Despite the convictions, Steele hasn't served a day behind bars through a process of appeals. Even after the Ohio Supreme Court upheld the convictions in June of 2013 , saying his actions were no different than a kidnapper's, the former officer remains a free man.
"I'm innocent," Steele told WCPO. "And that's the reason I have been fighting. I am innocent."
"This is a very unique case. This is a police officer who made an arrest during a police investigation," Gloria Smith, Steele's attorney, said. "That's what he's convicted of. He's convicted of doing his job."
The teen doesn't think it was a fair treatment.
"They was so quick to put me in jail, but then when the tables are turned, he just walk free," the teen said of Steele's freedom. "Do they even really care?"
This is the first time in Ohio that an officer has been convicted of abduction for making a false arrest, and because of that, Steele was not immediately jailed until the precedent on the ruling was set, which is currently held up on the appeals that Steele and his lawyer have made.
The Supreme Court interpreted the ruling against Steele as follows:
A police officer has reasonable or probable cause to arrest when the events leading up to the arrest, “viewed from the standpoint of an objectively reasonable police officer, amount to” probable cause. Ornelas v. United States, 517 U.S. 690, 696, 116 S.Ct. 1657, 134 L.Ed.2d 911 (1996). Probable cause exists when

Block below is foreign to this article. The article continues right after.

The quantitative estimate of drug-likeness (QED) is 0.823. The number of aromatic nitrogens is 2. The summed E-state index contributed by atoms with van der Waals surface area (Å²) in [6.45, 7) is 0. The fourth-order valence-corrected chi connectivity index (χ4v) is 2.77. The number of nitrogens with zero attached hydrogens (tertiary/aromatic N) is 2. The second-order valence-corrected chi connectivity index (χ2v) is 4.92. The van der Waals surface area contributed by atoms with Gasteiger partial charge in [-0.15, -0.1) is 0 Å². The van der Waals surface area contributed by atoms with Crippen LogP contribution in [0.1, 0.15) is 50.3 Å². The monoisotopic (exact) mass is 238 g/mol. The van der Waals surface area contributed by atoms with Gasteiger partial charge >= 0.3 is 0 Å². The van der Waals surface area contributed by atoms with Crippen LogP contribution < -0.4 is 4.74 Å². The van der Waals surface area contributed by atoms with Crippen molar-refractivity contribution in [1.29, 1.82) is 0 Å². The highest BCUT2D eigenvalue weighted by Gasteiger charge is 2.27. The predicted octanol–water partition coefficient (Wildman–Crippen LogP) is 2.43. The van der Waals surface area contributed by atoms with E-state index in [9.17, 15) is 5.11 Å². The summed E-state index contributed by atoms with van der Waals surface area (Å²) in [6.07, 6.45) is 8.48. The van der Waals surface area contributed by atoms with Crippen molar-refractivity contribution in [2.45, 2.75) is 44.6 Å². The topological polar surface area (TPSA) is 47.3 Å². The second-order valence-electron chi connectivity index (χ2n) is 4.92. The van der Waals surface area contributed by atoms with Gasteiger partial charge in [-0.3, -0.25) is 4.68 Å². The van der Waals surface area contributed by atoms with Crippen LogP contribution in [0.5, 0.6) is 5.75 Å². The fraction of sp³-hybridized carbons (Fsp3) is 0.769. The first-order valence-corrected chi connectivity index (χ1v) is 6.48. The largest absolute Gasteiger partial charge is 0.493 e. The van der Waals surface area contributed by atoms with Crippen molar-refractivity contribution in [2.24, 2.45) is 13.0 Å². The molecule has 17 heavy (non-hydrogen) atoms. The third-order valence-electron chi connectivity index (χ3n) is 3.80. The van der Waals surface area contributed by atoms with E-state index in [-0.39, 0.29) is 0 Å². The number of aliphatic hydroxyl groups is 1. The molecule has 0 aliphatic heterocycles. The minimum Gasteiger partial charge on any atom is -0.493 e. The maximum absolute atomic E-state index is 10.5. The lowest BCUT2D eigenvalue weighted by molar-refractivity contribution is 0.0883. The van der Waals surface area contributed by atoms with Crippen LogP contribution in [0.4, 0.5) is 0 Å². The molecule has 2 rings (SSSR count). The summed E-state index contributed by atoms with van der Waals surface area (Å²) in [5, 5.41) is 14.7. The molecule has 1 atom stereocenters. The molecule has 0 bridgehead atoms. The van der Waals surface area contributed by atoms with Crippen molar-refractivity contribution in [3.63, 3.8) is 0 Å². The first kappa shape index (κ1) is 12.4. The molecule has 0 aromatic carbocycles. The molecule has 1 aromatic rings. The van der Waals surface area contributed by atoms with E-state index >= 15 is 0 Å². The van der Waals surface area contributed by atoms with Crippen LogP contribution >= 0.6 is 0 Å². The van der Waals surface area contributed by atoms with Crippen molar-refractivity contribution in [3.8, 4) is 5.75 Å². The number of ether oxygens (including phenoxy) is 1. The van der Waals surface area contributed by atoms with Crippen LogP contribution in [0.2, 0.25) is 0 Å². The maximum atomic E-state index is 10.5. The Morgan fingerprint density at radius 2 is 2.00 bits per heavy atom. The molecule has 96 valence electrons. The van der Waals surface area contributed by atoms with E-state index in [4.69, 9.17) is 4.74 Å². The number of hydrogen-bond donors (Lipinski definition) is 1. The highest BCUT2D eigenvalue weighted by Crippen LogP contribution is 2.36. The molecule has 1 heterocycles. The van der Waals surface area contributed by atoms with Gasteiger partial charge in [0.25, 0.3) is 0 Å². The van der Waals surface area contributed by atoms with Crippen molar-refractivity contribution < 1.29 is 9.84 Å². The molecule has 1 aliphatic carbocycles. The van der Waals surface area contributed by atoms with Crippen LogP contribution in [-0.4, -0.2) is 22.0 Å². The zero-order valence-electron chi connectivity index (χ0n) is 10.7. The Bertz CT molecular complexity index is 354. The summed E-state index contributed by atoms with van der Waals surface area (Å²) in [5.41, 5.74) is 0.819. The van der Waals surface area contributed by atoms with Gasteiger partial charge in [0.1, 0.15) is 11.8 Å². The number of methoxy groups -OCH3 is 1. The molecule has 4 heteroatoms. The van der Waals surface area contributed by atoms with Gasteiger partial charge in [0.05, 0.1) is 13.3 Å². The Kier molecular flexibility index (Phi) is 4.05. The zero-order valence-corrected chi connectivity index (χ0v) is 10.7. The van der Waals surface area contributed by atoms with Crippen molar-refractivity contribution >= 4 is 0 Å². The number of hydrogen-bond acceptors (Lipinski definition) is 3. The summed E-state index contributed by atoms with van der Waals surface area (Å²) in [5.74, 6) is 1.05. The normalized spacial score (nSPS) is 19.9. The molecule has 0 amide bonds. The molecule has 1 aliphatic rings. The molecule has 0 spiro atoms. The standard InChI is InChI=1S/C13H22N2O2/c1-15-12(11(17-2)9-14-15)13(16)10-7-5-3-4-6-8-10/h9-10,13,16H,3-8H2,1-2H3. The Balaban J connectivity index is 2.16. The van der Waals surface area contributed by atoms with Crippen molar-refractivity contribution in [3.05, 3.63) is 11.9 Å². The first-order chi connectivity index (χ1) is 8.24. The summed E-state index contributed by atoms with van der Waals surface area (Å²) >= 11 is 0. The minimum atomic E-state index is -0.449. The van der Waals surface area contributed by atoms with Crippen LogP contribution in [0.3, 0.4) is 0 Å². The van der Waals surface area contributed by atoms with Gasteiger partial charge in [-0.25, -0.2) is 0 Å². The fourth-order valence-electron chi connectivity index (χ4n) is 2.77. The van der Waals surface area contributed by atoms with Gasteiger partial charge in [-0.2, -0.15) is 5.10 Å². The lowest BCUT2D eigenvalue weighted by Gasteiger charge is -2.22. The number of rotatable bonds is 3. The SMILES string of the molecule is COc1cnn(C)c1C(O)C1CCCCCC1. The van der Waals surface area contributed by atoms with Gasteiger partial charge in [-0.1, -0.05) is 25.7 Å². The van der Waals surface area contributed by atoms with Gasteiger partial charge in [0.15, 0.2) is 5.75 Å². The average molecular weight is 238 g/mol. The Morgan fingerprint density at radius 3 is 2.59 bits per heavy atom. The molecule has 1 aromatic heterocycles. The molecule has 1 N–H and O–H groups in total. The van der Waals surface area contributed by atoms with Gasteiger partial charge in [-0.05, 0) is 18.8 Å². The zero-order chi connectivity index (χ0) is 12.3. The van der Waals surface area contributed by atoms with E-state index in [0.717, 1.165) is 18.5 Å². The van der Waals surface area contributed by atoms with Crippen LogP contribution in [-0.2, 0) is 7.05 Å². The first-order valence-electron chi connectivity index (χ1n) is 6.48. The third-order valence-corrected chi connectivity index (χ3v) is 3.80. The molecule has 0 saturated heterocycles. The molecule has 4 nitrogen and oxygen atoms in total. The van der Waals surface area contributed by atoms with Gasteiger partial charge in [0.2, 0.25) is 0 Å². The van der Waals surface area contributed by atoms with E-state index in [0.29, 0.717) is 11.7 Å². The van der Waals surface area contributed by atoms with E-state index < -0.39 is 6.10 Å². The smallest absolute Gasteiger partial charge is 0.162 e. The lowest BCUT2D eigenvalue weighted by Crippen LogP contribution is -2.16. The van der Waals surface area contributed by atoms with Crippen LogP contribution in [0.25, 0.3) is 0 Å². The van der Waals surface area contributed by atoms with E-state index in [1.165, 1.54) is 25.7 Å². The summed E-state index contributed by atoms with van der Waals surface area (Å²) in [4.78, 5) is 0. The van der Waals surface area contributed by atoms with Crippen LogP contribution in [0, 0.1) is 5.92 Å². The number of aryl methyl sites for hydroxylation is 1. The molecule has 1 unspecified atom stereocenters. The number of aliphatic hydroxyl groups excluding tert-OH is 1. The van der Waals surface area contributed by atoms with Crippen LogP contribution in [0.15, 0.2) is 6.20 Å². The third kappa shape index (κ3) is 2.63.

there are facts and circumstances within the police officer’s knowledge that are sufficient to warrant a reasonable belief that the suspect is committing or has committed an offense. Beck v. Ohio, 379 U.S. 89, 96, 85 S.Ct. 223, 13 L.Ed.2d 142 (1964), citing Carroll v. United States, 267 U.S. 132, 162, 45 S.Ct. 280, 69 L.Ed. 543 (1925). If an arrest is made without probable cause, the arrest is constitutionally invalid. State v. Timson, 38 Ohio St.2d 122, 127, 311 N.E.2d 16 (1974)
"If I were the judge, he wouldn't be walking free," Shanahan said.
Steele and his attorney argue that the 2013 Ohio Supreme Court ruling against Steele will have a chilling effect on officers and their confidence in making arrests.
"They need to be careful -- we already have a hard job, or had a hard job, as being a police officer, and now we're going to be second guessed," Steele said.
Judge Shanahan feels differently.
"It's not going to have any chilling effect whatsoever. Julian Steele wasn't acting like a police officer, he was acting like an animal," Shanahan said.
Steele's five year sentence would have been coming to an end in the next year had he not appealed and stayed out of prison. Instead, Steele remains free, even having his electronic monitoring device removed.
The teen's family says they are preparing a lawsuit against the Cincinnati Police Department.
Read Steele's full personnel file with the Cincinnati Police Department (NOTE: Strong language used in some parts):